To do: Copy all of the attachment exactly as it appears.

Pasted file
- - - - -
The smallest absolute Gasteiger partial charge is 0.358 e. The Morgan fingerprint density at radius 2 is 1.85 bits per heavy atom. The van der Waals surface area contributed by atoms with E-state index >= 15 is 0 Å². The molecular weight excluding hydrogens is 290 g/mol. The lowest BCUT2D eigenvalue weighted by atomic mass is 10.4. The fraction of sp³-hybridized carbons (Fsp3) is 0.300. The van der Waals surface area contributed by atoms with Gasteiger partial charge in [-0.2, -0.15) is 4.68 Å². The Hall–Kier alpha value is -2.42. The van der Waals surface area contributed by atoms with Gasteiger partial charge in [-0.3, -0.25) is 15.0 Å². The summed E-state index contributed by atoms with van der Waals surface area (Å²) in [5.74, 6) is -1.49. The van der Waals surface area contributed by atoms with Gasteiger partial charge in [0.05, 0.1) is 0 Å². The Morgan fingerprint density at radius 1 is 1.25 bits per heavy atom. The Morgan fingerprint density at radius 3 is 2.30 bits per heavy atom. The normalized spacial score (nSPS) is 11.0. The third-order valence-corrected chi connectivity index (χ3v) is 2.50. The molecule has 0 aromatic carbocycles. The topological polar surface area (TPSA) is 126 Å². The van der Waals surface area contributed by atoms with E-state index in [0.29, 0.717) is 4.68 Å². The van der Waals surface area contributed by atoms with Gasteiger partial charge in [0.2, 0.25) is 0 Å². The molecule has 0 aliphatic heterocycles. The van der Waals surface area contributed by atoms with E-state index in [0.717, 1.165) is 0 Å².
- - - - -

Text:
The smallest absolute Gasteiger partial charge is 0.358 e. The Morgan fingerprint density at radius 2 is 1.85 bits per heavy atom. The van der Waals surface area contributed by atoms with E-state index >= 15 is 0 Å². The molecular weight excluding hydrogens is 290 g/mol. The lowest BCUT2D eigenvalue weighted by atomic mass is 10.4. The fraction of sp³-hybridized carbons (Fsp3) is 0.300. The van der Waals surface area contributed by atoms with Gasteiger partial charge in [-0.2, -0.15) is 4.68 Å². The Hall–Kier alpha value is -2.42. The van der Waals surface area contributed by atoms with Gasteiger partial charge in [-0.3, -0.25) is 15.0 Å². The summed E-state index contributed by atoms with van der Waals surface area (Å²) in [5.74, 6) is -1.49. The van der Waals surface area contributed by atoms with Gasteiger partial charge in [0.05, 0.1) is 0 Å². The Morgan fingerprint density at radius 1 is 1.25 bits per heavy atom. The Morgan fingerprint density at radius 3 is 2.30 bits per heavy atom. The normalized spacial score (nSPS) is 11.0. The third-order valence-corrected chi connectivity index (χ3v) is 2.50. The molecule has 0 aromatic carbocycles. The topological polar surface area (TPSA) is 126 Å². The van der Waals surface area contributed by atoms with E-state index in [0.29, 0.717) is 4.68 Å². The van der Waals surface area contributed by atoms with Gasteiger partial charge in [0.2, 0.25) is 0 Å². The molecule has 0 aliphatic heterocycles. The van der Waals surface area contributed by atoms with E-state index in [0.717, 1.165) is 0 Å².